This Week in Games - Nintendo Switchby Dustin Bailey,
First, you need to hear this song. Not just listen—absorb it. Bathe in it. Live your life in memory of the most wistful creature in video games.
A giant DNS hack took down an array of websites ranging from Spotify to Reddit for a good chunk of the US this week, once again reminding us once again that the rickety structure of the internet only holds together because the people who could tear it apart like it too much. On the plus side, we did discover unobtainable coin in Mario 64 and a lost SNES prototype of Rayman, so we do have that going for us.
Okay, let's talk about Switch.
Opinion: Nintendo Switch
I think it's a fantastic-looking piece of gaming tech. It's generating far more mainstream buzz than the Wii U did. There's a terrific list of third-party publishers with interest. That trailer did a fantastic job of showing an understanding of the current market, what games appeal today, and how to capitalize on that appeal. In short, I'm about as impressed as I can possibly be with a three-minute console reveal trailer.
The Switch is a tablet-like console that can dock with a station that outputs to a TV. A pair of analog stick and button-bearing remotes can connect to either side of the tablet, or to a wireless controller, or they can act wirelessly on their own. The system uses DS-like game cartridges. It has a headphone jack. There's a traditional Pro-style controller. The video featured footage of a new 3D Mario game, Splatoon and Mario Kart titles that would suggest new sequels rather than ports, a version of Skyrim, and an NBA 2K game. Of the titles shown, only the Legend of Zelda: Breath of the Wild is actually confirmed for the system.
We don't know if that screen will feature touch input. It seems absurd to release a tablet-like device in 2017 without any touch capabilities, but nobody is tapping that thing in the trailer and word going around is that you can't use the tablet while it's outputting to the TV, meaning that games wouldn't be able to use the touch screen for anything of particular significance. We also don't know about battery life, price, or release date beyond a generic “March.”
For my own tastes, I think the Switch looks awesome. Hybridizing the console and portable will allow Nintendo to focus their world-class development efforts on a single platform, and having both options available means that it can play host to both the quick, casual games that play best on portable and the meatier titles that play best at home. Nintendo's third-party support has shrunk from mediocre to bad over the last few decades, and they've struggled to support two platforms with only their first-party software. If you only have to have a single system to play all of Nintendo's games, that's huge.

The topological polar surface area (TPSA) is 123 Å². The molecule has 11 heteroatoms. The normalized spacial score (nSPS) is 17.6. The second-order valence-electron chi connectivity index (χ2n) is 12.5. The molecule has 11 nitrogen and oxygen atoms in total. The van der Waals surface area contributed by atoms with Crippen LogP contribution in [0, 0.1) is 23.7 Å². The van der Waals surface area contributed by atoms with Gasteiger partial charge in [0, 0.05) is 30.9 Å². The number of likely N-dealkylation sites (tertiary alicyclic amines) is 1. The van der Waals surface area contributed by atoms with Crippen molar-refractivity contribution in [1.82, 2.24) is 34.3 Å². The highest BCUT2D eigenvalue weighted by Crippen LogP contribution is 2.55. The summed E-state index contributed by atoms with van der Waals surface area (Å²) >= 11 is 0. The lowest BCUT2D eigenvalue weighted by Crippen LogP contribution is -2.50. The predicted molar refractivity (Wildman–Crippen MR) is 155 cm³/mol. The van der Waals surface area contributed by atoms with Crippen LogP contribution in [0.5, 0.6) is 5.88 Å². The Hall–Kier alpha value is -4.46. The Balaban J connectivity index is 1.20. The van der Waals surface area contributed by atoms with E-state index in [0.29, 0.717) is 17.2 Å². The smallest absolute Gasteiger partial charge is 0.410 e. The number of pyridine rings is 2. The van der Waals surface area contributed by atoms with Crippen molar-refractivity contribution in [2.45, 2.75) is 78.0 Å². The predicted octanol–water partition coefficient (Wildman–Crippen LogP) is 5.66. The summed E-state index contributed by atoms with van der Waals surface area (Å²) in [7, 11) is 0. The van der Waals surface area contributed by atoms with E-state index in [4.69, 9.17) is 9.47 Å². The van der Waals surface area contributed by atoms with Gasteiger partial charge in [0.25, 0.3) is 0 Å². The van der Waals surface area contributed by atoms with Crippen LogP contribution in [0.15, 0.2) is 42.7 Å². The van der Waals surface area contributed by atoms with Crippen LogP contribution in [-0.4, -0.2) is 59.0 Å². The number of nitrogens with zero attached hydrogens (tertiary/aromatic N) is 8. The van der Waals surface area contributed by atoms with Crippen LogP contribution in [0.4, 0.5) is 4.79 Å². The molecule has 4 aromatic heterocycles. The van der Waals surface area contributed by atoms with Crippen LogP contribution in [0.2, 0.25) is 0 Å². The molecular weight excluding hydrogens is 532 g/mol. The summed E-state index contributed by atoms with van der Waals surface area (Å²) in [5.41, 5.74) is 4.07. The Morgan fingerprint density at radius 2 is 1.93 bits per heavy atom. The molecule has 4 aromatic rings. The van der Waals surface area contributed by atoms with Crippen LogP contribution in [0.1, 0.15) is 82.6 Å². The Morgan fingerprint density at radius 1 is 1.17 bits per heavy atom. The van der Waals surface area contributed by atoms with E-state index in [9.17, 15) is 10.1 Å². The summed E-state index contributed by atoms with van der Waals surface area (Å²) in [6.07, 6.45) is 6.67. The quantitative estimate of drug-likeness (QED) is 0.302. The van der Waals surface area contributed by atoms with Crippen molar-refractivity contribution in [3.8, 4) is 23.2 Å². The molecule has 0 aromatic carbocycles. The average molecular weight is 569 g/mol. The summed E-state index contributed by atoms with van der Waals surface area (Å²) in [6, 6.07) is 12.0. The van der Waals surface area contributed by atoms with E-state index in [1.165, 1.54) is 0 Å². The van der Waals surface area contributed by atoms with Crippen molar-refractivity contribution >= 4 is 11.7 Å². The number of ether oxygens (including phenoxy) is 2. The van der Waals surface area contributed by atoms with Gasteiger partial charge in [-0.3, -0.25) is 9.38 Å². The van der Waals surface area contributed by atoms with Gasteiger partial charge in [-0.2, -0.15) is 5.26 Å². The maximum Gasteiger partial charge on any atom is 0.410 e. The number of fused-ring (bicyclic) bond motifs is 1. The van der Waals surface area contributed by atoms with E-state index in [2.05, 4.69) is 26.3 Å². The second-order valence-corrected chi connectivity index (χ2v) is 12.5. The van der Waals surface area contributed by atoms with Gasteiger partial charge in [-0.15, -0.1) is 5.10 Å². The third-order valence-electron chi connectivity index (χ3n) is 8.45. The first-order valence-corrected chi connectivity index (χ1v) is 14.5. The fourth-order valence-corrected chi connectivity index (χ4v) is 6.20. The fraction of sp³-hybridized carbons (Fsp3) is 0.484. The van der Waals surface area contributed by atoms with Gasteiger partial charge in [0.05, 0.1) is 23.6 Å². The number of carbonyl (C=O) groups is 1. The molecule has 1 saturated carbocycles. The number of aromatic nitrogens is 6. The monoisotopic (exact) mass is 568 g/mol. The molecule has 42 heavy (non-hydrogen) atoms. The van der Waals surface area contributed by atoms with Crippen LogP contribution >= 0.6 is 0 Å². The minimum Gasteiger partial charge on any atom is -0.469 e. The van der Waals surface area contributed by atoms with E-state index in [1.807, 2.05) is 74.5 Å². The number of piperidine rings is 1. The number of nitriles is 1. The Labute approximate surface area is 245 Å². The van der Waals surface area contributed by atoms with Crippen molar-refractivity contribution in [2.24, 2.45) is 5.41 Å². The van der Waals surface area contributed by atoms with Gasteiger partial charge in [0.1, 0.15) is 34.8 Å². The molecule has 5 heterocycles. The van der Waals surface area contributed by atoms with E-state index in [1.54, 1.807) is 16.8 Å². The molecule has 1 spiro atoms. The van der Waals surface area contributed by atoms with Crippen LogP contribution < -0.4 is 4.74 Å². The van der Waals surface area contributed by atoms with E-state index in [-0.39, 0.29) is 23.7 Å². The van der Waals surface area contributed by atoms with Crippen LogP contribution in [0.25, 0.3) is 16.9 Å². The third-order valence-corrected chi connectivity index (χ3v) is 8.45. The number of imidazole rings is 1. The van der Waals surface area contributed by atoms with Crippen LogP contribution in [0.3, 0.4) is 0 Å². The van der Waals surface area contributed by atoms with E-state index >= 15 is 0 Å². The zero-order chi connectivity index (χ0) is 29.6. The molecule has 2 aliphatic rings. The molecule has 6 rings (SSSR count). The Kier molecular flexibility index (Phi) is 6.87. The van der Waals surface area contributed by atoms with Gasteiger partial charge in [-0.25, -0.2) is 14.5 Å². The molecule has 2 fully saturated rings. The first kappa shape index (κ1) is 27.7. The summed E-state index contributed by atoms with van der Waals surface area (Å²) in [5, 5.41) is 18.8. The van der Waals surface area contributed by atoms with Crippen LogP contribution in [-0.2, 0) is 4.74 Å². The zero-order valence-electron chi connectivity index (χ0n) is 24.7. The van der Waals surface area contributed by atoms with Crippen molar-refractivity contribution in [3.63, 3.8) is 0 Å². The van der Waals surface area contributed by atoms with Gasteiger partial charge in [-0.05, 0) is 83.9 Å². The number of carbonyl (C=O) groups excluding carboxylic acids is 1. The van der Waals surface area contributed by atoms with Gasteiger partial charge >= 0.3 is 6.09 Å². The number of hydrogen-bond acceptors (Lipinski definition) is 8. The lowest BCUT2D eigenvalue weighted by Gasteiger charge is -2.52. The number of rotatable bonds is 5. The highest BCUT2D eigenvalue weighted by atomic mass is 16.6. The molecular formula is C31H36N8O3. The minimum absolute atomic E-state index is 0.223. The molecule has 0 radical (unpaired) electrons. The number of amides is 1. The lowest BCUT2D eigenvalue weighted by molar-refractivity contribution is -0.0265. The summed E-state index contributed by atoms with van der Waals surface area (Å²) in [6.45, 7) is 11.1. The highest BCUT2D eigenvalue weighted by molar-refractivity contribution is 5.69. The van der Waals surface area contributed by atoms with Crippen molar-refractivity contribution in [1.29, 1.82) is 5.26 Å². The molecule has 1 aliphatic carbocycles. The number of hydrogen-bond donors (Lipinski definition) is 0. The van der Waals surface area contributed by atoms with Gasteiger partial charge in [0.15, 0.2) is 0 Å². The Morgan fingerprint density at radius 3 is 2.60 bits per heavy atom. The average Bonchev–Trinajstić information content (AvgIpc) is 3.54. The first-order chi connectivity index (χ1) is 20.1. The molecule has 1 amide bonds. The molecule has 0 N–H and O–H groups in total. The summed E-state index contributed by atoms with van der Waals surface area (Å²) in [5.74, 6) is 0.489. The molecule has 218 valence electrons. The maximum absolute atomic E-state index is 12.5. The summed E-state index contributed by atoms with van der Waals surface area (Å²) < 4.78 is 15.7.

Granted, the Switch has an impressive list of third-party developers on its side, and the selection of names is far bigger than it was last time around. You have those that will always capitalize on a new platform launch, like EA, Ubisoft, and Sega, but the list this time includes Platinum, Square Enix, From Software, Bethesda, and a big variety of small and independent developers, none of whom were in the initial announcement for Wii U. None of those interested names are guarantees of real software, but it's a start.
But here's the thing. The automatic reaction whenever Nintendo announces a new platform is “well, they'll need third-party support for it to work.” I don't think that's true. The Wii sold like it did not even on the strength of great first-party games, but on the strength of a single title in Wii Sports. This is obviously a much different situation, but banking the Switch's success on the interest of third-party developers is missing entirely where Nintendo's strengths are these days.
The other interesting thing about that trailer is that it's focused entirely on 20-somethings to the exclusion of kids and families. There will be games for both of those latter groups, to be sure, but this is the first time that Nintendo hasn't been marketing to them first and foremost. Instead, they're focusing on a group that has powerful nostalgia for the games Nintendo makes, and the disposable incomes to furnish lavish condos and hold rooftop fondue parties.
One last thought. It is entirely possible that the 3DS and Vita were the last dedicated portable gaming platforms. That would mean that an entire tier of game development—a relatively small one, but an important one, especially in Japan—is without a home. Do they move to the next closest thing, with Switch? Do they go to mobile? What does this mean for Monster Hunter? What does it mean for 100+ hour dungeon-crawler RPGs? What does it mean for fetishized casts of anime girls?
Truly, these are interesting times.
VOICE ACTORS ON STRIKE
The other big news this week is significantly less positive. There've been rumblings about a voice actor strike for several months now, and it became official last Friday. The Screen Actors Guild-American Federation of Television and Radio Artists—SAG-AFTRA—has declared a strike against 11 companies, including Electronic Arts, Activision, Insomniac, Disney, Take 2, and WB Games.